Uganda’s foreign affairs junior minister Isaac Musumba says the country would welcome a payment of worth $5 million offered by the US for their capture of Idelphonse Nizeyimana, who is alleged to have had a big role in the Rwandan Genocide.
According to the African Rights organisation Nizeyimana is a key member of the FDLR militia. He was arrested in Uganda this week. Uganda may have a right to claim the money but what are moral implications of linking money to justice?
Do we need money offers in order to arrest of a man who took part in one the most horrendous crimes? I have always wondered why money should be involved, isn’t this capitalisation of justice? When did it begin and why? What purpose does it serve? Does this reflect the inhumanity in us that somehow we must have a material gain before we can ensure justice is served? If the likes of Nizeyimana are protected by people who don’t value that money, they will hardly get to face justice.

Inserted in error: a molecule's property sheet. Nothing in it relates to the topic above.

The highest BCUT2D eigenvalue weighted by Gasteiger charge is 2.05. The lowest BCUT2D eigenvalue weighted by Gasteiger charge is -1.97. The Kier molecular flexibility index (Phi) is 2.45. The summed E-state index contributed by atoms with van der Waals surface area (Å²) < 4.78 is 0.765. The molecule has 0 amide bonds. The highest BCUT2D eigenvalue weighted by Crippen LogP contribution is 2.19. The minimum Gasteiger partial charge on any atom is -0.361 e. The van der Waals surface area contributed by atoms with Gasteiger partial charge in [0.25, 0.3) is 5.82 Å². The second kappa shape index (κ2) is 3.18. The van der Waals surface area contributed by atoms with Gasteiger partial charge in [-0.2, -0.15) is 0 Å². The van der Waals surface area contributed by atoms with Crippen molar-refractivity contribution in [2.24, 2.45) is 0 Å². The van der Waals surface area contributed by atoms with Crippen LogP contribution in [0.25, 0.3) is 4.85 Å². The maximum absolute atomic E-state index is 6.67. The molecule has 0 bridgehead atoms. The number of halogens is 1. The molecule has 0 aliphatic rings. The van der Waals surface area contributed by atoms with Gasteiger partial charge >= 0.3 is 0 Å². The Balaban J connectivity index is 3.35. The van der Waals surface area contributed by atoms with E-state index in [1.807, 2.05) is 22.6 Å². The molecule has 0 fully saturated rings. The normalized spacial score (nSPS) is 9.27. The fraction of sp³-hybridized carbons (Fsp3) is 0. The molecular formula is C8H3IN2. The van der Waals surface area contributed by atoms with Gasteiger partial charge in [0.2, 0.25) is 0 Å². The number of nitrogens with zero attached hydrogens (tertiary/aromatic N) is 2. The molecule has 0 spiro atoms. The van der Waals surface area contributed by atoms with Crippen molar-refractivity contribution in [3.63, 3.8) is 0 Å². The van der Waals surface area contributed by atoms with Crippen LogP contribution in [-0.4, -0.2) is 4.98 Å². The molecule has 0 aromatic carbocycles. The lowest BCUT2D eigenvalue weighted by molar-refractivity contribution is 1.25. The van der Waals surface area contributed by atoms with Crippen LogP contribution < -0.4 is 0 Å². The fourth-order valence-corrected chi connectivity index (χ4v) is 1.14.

The same money has been put on others like Felicien Kambuga, a big businessman who partly funded RTLM, a radio that helped in plans and incitement of people to go kill their neighbours. He is still on the run reportedly in east Africa. Another thing if the money made it to the country probably it will remain in someone’s account for there are no guidelines how such money should be spent. But should we make money or should we be driven by the desire to ensure such crimes are not repeated not just in our borders but in the world? I think we shouldn’t try to capitalise justice especially in crimes against humanity for the sake of the victims, dead and alive. It’s only human to bring the perpetrators of genocide to book.